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July 17, 2011 / oop123

Writing a Simple Calculator in Java – Part 1

Let’s start with the GUI.

Using a GridLayout, we can easily make a calculator panel.

package gui;
import java.awt.*;
import javax.swing.*;

public class Pad extends JPanel {
	//implements Serializable, not important
	private static final long serialVersionUID = 6018546535458821851L;

	public Pad() {
		this.setLayout(new GridLayout(5, 5, 5, 5));

		//create all the buttons
		JButton b1 = new JButton("1");
		JButton b2 = new JButton("2");
		JButton b3 = new JButton("3");
		JButton b4 = new JButton("4");
		JButton b5 = new JButton("5");
		JButton b6 = new JButton("6");
		JButton b7 = new JButton("7");
		JButton b8 = new JButton("8");
		JButton b9 = new JButton("9");
		JButton b0 = new JButton("0");
		JButton badd = new JButton("+");
		JButton bminus = new JButton("\u2212"); //unicode for minus
		JButton bmult = new JButton("\u00D7");  //unicode for multiply
		JButton bdiv = new JButton("\u00F7");   //unicode for divide
		JButton bsqrt = new JButton("\u221A");  //unicode for sqrt symbol
		JButton bdel = new JButton("\u2190");   //unicode for backspace
		JButton bequal = new JButton("=");
		JButton bdot = new JButton(".");
		JButton bC = new JButton("C");
		JButton binv = new JButton("1/x");
		JButton bsign = new JButton("\u00B1");
		JButton bper = new JButton("%");
		JButton bMPlus = new JButton("M+");
		JButton bMMinus = new JButton("MR");
		JButton bMRC = new JButton("MC");

		//some buttons' text is small, make them bigger bigger
		Font bigger = new Font(bsign.getFont().getName(), Font.PLAIN, 16);
		bsign.setFont(bigger);
		badd.setFont(bigger);
		bminus.setFont(bigger);
		bmult.setFont(bigger);
		bdiv.setFont(bigger);

		//add them, each group being a row of the GridLayout
		add(bMPlus);
		add(bMR);
		add(bMC);
		add(badd);
		add(bdel);

		add(b7);
		add(b8);
		add(b9);
		add(bminus);
		add(bC);

		add(b4);
		add(b5);
		add(b6);
		add(bmult);
		add(binv);

		add(b1);
		add(b2);
		add(b3);
		add(bdiv);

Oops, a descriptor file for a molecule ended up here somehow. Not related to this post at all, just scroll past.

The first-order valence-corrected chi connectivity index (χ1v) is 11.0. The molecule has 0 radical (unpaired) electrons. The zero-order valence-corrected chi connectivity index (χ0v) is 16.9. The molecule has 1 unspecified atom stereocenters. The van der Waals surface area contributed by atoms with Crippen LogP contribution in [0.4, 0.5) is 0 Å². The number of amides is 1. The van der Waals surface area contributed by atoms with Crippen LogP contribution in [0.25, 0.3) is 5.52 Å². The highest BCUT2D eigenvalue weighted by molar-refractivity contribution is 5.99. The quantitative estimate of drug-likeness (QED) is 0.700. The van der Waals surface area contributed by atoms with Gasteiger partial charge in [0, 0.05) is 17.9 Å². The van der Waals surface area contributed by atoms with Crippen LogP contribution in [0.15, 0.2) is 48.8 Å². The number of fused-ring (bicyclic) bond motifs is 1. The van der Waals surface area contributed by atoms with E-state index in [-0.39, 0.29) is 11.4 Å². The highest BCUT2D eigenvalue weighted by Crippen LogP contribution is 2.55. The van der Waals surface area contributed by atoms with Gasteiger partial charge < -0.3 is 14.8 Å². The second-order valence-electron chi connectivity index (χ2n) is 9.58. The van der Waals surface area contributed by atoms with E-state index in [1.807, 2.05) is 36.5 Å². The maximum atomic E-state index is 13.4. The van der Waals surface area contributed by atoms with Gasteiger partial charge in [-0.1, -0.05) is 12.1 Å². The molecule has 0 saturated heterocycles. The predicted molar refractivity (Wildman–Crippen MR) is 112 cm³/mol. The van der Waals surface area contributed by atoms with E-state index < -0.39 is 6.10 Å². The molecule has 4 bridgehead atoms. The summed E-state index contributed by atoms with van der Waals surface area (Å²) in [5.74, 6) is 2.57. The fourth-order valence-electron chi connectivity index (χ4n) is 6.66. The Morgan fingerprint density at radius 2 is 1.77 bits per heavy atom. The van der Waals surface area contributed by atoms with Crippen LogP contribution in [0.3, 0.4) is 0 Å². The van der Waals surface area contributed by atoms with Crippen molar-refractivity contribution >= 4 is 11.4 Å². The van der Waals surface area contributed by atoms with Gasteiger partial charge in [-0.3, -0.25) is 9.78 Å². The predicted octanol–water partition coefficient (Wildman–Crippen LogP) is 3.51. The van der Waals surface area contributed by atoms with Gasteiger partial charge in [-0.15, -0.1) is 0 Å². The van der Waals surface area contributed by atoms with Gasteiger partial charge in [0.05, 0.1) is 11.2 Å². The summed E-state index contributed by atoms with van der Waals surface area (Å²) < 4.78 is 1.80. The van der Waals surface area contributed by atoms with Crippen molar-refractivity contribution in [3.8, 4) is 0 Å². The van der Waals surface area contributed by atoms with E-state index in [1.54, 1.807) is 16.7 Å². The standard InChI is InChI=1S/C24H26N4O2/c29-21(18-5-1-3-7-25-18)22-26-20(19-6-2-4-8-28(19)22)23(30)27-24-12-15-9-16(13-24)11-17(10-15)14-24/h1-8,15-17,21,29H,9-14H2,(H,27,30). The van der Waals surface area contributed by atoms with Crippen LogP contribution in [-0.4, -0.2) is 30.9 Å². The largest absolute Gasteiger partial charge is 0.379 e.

add(bper);

		add(bdot);
		add(b0);
		add(bsign);
		add(bequal);
		add(bsqrt);
	}
}

We put the text field to display the numbers in a panel (so we can change its size later).

package gui;
import java.awt.*;
import javax.swing.*;

public class NumField extends JPanel {
	private static final long serialVersionUID = 8901400055245008856L;

	JTextField field;

	public NumField(int width) {
		//configure field's property
		field = new JTextField("0");
		field.setEditable(false);
		field.setBackground(Color.WHITE);
		field.setPreferredSize(new Dimension(width, 50));
		field.setHorizontalAlignment(JTextField.RIGHT);
		field.setFont(new Font(field.getFont().getName(), Font.PLAIN, 30));
		add(field);
	}
}

Then we have the MainFrame. I add the above two components with the default BorderLayer manager.

package gui;
import java.awt.BorderLayout;
import javax.swing.JFrame;

public class MainFrame extends JFrame {
	private static final long serialVersionUID = -8026416994513756565L;
	public static final int DEFAULT_HEIGHT = 350;
	public static final int DEFAULT_WIDTH = 350;
	private NumField field;

	public MainFrame() {
		//-10 to leave some margin for the field
		field = new NumField(DEFAULT_WIDTH - 10);

		//add the components (
		add(field, BorderLayout.NORTH);
		add(new Pad());

		//configure the frame
		setSize(DEFAULT_WIDTH, DEFAULT_HEIGHT);
		setTitle("Calculator");
		setDefaultCloseOperation(JFrame.EXIT_ON_CLOSE);
		setResizable(false);
		setVisible(true);
	}
}

I put the code to open the main window at Calculator.main(String[] args).

import javax.swing.SwingUtilities;
import gui.MainFrame;

public class Calculator {
	public static void main(String[] args) {
		//for Swing beginners, .invokeLater() should always be used for Swing stuff, otherwise it can cause
		//threading problems
		SwingUtilities.invokeLater(new Runnable() {
			public void run() {
				new MainFrame();
			}
		});
	}
}

Here’s what it look like on my computer (Windows). It looks ugly, but it’s still a calculator 🙂

A screenshot of the Java calculator

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